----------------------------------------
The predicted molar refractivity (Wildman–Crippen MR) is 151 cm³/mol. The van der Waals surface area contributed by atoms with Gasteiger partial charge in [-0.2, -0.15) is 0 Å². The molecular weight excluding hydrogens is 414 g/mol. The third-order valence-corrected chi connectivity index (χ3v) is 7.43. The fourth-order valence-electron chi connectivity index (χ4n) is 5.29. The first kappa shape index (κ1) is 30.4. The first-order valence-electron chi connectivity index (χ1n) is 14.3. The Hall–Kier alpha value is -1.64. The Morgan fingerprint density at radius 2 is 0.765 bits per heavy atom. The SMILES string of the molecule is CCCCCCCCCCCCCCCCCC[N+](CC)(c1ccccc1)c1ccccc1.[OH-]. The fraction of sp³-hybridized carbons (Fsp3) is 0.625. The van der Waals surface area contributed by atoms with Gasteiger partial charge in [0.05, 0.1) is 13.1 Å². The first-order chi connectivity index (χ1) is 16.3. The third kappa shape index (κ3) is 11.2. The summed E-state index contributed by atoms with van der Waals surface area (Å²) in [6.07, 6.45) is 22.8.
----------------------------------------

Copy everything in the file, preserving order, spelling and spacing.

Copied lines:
The predicted molar refractivity (Wildman–Crippen MR) is 151 cm³/mol. The van der Waals surface area contributed by atoms with Gasteiger partial charge in [-0.2, -0.15) is 0 Å². The molecular weight excluding hydrogens is 414 g/mol. The third-order valence-corrected chi connectivity index (χ3v) is 7.43. The fourth-order valence-electron chi connectivity index (χ4n) is 5.29. The first kappa shape index (κ1) is 30.4. The first-order valence-electron chi connectivity index (χ1n) is 14.3. The Hall–Kier alpha value is -1.64. The Morgan fingerprint density at radius 2 is 0.765 bits per heavy atom. The SMILES string of the molecule is CCCCCCCCCCCCCCCCCC[N+](CC)(c1ccccc1)c1ccccc1.[OH-]. The fraction of sp³-hybridized carbons (Fsp3) is 0.625. The van der Waals surface area contributed by atoms with Gasteiger partial charge in [0.05, 0.1) is 13.1 Å². The first-order chi connectivity index (χ1) is 16.3. The third kappa shape index (κ3) is 11.2. The summed E-state index contributed by atoms with van der Waals surface area (Å²) in [6.07, 6.45) is 22.8.